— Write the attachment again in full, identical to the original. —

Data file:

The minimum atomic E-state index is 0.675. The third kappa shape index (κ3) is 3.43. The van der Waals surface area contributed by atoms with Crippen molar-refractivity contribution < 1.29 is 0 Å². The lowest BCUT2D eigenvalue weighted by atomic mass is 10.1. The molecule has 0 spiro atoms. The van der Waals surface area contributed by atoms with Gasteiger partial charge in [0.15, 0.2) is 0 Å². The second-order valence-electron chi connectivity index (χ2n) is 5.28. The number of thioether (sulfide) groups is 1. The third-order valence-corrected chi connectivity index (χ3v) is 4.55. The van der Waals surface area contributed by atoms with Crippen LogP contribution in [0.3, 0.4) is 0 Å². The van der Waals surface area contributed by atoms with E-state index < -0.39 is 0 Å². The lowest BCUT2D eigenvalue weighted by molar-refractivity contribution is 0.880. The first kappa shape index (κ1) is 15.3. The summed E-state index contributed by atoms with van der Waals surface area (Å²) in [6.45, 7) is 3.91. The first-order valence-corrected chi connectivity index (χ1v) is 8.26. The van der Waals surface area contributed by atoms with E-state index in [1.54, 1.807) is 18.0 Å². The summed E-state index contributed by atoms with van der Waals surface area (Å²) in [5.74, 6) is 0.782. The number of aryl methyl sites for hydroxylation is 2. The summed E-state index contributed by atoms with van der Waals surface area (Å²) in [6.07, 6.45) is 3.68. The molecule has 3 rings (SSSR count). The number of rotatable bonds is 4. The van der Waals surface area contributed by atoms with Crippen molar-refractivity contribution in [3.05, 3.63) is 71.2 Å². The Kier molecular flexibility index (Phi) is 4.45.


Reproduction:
The minimum atomic E-state index is 0.675. The third kappa shape index (κ3) is 3.43. The van der Waals surface area contributed by atoms with Crippen molar-refractivity contribution < 1.29 is 0 Å². The lowest BCUT2D eigenvalue weighted by atomic mass is 10.1. The molecule has 0 spiro atoms. The van der Waals surface area contributed by atoms with Gasteiger partial charge in [0.15, 0.2) is 0 Å². The second-order valence-electron chi connectivity index (χ2n) is 5.28. The number of thioether (sulfide) groups is 1. The third-order valence-corrected chi connectivity index (χ3v) is 4.55. The van der Waals surface area contributed by atoms with Crippen LogP contribution in [0.3, 0.4) is 0 Å². The van der Waals surface area contributed by atoms with E-state index < -0.39 is 0 Å². The lowest BCUT2D eigenvalue weighted by molar-refractivity contribution is 0.880. The first kappa shape index (κ1) is 15.3. The summed E-state index contributed by atoms with van der Waals surface area (Å²) in [6.45, 7) is 3.91. The first-order valence-corrected chi connectivity index (χ1v) is 8.26. The van der Waals surface area contributed by atoms with E-state index in [1.54, 1.807) is 18.0 Å². The summed E-state index contributed by atoms with van der Waals surface area (Å²) in [5.74, 6) is 0.782. The number of aryl methyl sites for hydroxylation is 2. The summed E-state index contributed by atoms with van der Waals surface area (Å²) in [6.07, 6.45) is 3.68. The molecule has 3 rings (SSSR count). The number of rotatable bonds is 4. The van der Waals surface area contributed by atoms with Crippen molar-refractivity contribution in [3.05, 3.63) is 71.2 Å². The Kier molecular flexibility index (Phi) is 4.45.